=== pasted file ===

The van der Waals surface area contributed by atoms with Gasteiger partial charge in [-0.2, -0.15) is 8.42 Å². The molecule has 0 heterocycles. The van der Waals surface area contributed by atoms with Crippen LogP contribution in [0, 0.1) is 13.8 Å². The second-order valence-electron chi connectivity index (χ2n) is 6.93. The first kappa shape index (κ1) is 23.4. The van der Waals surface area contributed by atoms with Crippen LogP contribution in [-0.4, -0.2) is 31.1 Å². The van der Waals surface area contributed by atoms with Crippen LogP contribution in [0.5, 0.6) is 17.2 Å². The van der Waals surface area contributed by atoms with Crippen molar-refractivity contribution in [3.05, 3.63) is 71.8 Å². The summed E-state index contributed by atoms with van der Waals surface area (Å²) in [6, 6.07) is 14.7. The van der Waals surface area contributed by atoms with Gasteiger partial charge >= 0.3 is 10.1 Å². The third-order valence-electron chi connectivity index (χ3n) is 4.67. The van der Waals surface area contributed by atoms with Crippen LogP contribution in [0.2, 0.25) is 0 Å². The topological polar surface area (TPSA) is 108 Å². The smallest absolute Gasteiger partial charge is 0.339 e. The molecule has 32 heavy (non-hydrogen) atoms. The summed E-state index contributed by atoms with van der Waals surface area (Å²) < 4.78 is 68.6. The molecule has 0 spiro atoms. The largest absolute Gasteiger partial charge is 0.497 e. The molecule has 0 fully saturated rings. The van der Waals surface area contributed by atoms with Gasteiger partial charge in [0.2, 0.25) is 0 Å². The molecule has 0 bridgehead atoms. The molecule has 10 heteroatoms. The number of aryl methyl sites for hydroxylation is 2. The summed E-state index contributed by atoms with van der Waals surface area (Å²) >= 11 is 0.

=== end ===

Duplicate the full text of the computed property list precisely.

The van der Waals surface area contributed by atoms with Gasteiger partial charge in [-0.2, -0.15) is 8.42 Å². The molecule has 0 heterocycles. The van der Waals surface area contributed by atoms with Crippen LogP contribution in [0, 0.1) is 13.8 Å². The second-order valence-electron chi connectivity index (χ2n) is 6.93. The first kappa shape index (κ1) is 23.4. The van der Waals surface area contributed by atoms with Crippen LogP contribution in [-0.4, -0.2) is 31.1 Å². The van der Waals surface area contributed by atoms with Crippen LogP contribution in [0.5, 0.6) is 17.2 Å². The van der Waals surface area contributed by atoms with Crippen molar-refractivity contribution in [3.05, 3.63) is 71.8 Å². The summed E-state index contributed by atoms with van der Waals surface area (Å²) in [6, 6.07) is 14.7. The van der Waals surface area contributed by atoms with Gasteiger partial charge >= 0.3 is 10.1 Å². The third-order valence-electron chi connectivity index (χ3n) is 4.67. The van der Waals surface area contributed by atoms with Crippen LogP contribution in [0.2, 0.25) is 0 Å². The topological polar surface area (TPSA) is 108 Å². The smallest absolute Gasteiger partial charge is 0.339 e. The molecule has 32 heavy (non-hydrogen) atoms. The summed E-state index contributed by atoms with van der Waals surface area (Å²) < 4.78 is 68.6. The molecule has 0 spiro atoms. The largest absolute Gasteiger partial charge is 0.497 e. The molecule has 0 fully saturated rings. The van der Waals surface area contributed by atoms with Gasteiger partial charge in [0.2, 0.25) is 0 Å². The molecule has 0 bridgehead atoms. The molecule has 10 heteroatoms. The number of aryl methyl sites for hydroxylation is 2. The summed E-state index contributed by atoms with van der Waals surface area (Å²) >= 11 is 0.